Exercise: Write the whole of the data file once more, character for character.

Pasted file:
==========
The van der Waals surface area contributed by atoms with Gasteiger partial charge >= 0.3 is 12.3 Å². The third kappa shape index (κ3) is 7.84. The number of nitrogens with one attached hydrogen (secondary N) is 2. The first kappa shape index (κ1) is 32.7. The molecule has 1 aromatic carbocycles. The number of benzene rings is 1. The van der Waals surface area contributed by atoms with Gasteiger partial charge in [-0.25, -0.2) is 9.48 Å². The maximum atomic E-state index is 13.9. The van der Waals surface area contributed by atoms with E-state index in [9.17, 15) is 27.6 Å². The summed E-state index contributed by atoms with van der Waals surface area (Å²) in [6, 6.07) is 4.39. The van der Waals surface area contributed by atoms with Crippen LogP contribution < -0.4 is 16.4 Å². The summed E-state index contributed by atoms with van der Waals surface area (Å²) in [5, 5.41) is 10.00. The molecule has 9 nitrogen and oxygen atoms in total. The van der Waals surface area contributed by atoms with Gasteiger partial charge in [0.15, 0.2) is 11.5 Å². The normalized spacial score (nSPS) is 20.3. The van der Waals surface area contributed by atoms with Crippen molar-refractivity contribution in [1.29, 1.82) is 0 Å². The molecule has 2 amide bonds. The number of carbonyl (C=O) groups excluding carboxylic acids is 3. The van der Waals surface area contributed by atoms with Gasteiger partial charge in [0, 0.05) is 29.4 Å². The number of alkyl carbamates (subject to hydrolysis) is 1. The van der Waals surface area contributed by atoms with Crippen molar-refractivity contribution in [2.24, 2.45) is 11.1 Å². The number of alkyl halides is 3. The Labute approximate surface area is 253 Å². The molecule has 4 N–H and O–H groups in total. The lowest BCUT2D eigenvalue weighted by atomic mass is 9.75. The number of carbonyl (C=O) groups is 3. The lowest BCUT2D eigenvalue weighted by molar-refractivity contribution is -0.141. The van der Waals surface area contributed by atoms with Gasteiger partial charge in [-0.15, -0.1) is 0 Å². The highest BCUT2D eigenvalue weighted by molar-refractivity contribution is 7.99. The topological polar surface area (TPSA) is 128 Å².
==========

The van der Waals surface area contributed by atoms with Gasteiger partial charge >= 0.3 is 12.3 Å². The third kappa shape index (κ3) is 7.84. The number of nitrogens with one attached hydrogen (secondary N) is 2. The first kappa shape index (κ1) is 32.7. The molecule has 1 aromatic carbocycles. The number of benzene rings is 1. The van der Waals surface area contributed by atoms with Gasteiger partial charge in [-0.25, -0.2) is 9.48 Å². The maximum atomic E-state index is 13.9. The van der Waals surface area contributed by atoms with E-state index in [9.17, 15) is 27.6 Å². The summed E-state index contributed by atoms with van der Waals surface area (Å²) in [6, 6.07) is 4.39. The van der Waals surface area contributed by atoms with Crippen LogP contribution < -0.4 is 16.4 Å². The summed E-state index contributed by atoms with van der Waals surface area (Å²) in [5, 5.41) is 10.00. The molecule has 9 nitrogen and oxygen atoms in total. The van der Waals surface area contributed by atoms with Gasteiger partial charge in [0.15, 0.2) is 11.5 Å². The normalized spacial score (nSPS) is 20.3. The van der Waals surface area contributed by atoms with Crippen molar-refractivity contribution in [1.29, 1.82) is 0 Å². The molecule has 2 amide bonds. The number of carbonyl (C=O) groups excluding carboxylic acids is 3. The van der Waals surface area contributed by atoms with Gasteiger partial charge in [0, 0.05) is 29.4 Å². The number of alkyl carbamates (subject to hydrolysis) is 1. The van der Waals surface area contributed by atoms with Crippen molar-refractivity contribution in [2.24, 2.45) is 11.1 Å². The number of alkyl halides is 3. The Labute approximate surface area is 253 Å². The molecule has 4 N–H and O–H groups in total. The lowest BCUT2D eigenvalue weighted by atomic mass is 9.75. The number of carbonyl (C=O) groups is 3. The lowest BCUT2D eigenvalue weighted by molar-refractivity contribution is -0.141. The van der Waals surface area contributed by atoms with Gasteiger partial charge in [-0.15, -0.1) is 0 Å². The highest BCUT2D eigenvalue weighted by molar-refractivity contribution is 7.99. The topological polar surface area (TPSA) is 128 Å².